Everybody has an angle

Today’s has a picture of my house on it and an offer to pay

  • No commissions
  • We pay the closing costs
  • No repairs
  • Moving assistance if needed
  • Fast, Fair Cash Offer

Interestingly enough, today’s missive came from a real estate office, although it was not identified as such.

Nonetheless, I see two things going on here.

First, there are people out there ready to separate you from your home. There is no way an investor is going to readily give you a fair cash offer. None. They may start with one, many investors do, but by the time their contractor is done writing up their bid, you’ll have expensive bids for repairs you never knew you needed being deducted from the purchase price. Why? Because they need to make money and they’re going to make it by squeezing you. Think you’re a great negotiator? Unless you are negotiating every day in your business, the answer is probably not. The experience is just not there for you and you’re going to get your pocket picked. End of story.

I am a decent negotiator. Even I think I leave something on the table from time to time. My current favorite negotiation story involves a home that needed some repairs that were not disclosed. My client wanted $9000 in credits. That was it. Ultimately, I never actually asked for the $9000, because the seller’s agent, a few minutes into our conversation offered me a $30,000 price reduction. I positioned the $9000 so well that she gave me $30,000 without me asking for anything. Most people are not good negotiators, was there another $5000 in there to be had? Possibly but my buyers were happy.

Knowing that you would think that I would negotiate the purchase of my new car, right? Nope. I’m not used to playing in that sandbox and while I think I could have done quite well, I used a concierge who got me everything I wanted and saved me $50 a month.

The second thing going on is that these guys are giving us insight on where they think the market is going. They are doing mass mailings into neighborhoods looking for houses to buy. If they thought we were in a bubble they’d be holding cash, but they’re looking to spend their cash. These investors are bullish on the real estate market right now.

Right now there are entire neighborhoods out there where every single house is in an equity position. Every one. That is not what a bursting housing bubble looks like. Remember, a bubble is caused by a fundamental flaw in the market, something akin to an aneurysm. With every home in an equity position, that’s a healthy neighborhood. That’s not to say that something happening in another market sector can’t create the flaw in the market, just that currently none exists.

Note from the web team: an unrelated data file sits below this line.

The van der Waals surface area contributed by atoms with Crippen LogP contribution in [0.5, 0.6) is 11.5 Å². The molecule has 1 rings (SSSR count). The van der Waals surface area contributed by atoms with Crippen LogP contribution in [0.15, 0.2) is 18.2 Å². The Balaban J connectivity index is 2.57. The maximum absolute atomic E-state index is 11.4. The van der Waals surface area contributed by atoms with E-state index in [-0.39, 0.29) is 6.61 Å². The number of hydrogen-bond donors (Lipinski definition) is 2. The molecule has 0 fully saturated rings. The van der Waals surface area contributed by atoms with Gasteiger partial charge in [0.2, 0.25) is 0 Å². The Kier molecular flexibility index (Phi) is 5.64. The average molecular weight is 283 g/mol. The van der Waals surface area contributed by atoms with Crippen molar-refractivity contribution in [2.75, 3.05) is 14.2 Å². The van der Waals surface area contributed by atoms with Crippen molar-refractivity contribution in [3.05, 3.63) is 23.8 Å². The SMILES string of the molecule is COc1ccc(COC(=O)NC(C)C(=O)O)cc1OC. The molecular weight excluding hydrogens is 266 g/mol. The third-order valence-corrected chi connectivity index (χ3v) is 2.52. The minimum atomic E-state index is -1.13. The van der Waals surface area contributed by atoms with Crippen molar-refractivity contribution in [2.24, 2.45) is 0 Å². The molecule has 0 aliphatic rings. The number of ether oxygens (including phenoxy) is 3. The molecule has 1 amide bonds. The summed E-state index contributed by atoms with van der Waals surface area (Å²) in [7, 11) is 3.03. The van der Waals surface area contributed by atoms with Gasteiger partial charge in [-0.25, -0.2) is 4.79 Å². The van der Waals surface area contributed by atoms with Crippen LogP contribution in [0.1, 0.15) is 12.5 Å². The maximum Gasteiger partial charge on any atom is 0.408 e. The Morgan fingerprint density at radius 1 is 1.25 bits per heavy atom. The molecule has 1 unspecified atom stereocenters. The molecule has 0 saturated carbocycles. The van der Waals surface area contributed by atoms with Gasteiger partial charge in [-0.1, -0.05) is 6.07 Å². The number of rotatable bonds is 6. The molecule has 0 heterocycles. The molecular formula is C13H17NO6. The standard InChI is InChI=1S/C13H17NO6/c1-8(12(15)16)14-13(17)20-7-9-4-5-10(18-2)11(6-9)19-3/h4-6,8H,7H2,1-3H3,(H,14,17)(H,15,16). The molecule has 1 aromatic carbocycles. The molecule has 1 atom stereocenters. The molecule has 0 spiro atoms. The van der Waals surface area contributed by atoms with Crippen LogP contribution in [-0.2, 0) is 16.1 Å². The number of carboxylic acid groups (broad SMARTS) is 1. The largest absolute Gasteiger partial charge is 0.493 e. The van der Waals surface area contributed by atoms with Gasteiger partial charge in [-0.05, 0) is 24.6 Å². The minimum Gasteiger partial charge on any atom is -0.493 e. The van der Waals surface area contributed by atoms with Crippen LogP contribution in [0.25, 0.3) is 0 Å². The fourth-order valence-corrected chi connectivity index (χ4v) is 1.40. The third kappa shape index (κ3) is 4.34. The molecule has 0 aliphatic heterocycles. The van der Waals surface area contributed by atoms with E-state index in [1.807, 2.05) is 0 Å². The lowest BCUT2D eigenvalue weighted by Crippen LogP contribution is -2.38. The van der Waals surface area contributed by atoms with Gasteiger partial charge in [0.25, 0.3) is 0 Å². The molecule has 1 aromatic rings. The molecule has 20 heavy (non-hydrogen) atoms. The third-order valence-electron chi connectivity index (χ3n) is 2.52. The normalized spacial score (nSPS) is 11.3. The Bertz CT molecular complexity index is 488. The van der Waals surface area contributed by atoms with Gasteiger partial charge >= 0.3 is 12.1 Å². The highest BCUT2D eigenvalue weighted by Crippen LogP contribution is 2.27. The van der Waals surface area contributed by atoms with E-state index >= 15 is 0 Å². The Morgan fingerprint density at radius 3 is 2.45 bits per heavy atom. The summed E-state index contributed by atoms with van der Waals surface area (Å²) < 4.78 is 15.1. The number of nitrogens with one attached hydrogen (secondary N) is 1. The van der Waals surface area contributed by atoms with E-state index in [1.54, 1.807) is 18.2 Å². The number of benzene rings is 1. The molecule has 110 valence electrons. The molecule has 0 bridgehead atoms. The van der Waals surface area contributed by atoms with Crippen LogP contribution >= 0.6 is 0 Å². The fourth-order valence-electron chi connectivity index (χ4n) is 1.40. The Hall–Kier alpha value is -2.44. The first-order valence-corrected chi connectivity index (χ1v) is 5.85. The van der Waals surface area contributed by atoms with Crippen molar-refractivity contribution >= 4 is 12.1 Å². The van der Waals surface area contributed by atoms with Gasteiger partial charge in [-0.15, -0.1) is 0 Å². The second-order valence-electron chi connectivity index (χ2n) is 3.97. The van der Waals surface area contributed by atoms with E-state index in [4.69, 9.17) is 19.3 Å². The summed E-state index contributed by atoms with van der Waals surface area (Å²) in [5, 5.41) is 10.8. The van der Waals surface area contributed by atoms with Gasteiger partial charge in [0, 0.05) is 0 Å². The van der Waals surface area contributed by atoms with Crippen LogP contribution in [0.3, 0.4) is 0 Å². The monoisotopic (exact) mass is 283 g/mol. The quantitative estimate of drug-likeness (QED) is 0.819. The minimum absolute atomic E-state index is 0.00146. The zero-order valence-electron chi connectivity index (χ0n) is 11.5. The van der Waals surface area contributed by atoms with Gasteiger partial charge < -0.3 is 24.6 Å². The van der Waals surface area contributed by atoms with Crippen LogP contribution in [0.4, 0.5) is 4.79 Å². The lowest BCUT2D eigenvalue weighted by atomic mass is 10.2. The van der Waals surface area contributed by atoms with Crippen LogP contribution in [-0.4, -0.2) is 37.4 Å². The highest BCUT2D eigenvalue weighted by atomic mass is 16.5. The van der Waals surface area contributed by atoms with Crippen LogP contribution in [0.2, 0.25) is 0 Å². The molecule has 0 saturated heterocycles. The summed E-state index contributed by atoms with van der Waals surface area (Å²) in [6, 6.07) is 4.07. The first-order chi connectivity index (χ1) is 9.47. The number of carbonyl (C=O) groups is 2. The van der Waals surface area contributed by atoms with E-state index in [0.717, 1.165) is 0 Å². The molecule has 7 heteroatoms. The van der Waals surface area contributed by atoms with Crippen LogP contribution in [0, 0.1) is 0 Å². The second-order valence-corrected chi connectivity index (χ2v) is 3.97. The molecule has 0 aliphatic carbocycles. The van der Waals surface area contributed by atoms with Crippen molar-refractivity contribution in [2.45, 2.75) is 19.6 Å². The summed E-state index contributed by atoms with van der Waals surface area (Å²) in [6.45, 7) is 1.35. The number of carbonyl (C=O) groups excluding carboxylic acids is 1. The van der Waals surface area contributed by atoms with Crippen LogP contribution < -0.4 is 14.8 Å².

Finally what does that mean to the Bay Area housing market? For the time being, it means our market will remain vibrant. If you’ve been on a freeway in the last six months, our full employment is evident by the traffic. There is plenty of talk of a housing crisis and there is a problem with affordable housing. Some cities are making it easier for builders to add more affordable housing, or even more housing. It’s a supply and demand problem solved by more supply. Some cities are loading the builders up with fees and nonsense. They are understandably choosing the build elsewhere and that does not help the situation. I believe if we allow them to build more units regardless of the price of those units, the supply will catch up with the demand and that will be what finally puts some downward pressure on prices of homes and rents. If they want to build $1.5 million homes, fine. Eventually there will be too many of them and the homes that should be selling for $750,000 but aren’t due to demand will go back to $750,000 where they belong.

Wild card: Interest rates. Today’s buyers are spoiled rotten by 11 years of artificially low interest rates. Traditionally a great interest rate was about 6%. These buyers have shown their disdain for interest rate upticks and in response to their disdain, rates softened a bit at the end of the year. The stock market has ceased its rapid ascent but as of this writing seems to be capitulating within an expected margin showing signs of stabilization.

Wild card: Tariffs. The market reacted predictively poorly to the tariffs. They are currently on hold. It is my hope that they are never revisited. I thought they were going to be a problem and they were. The minute they were stalled the markets are responded positively and in my mind predictively.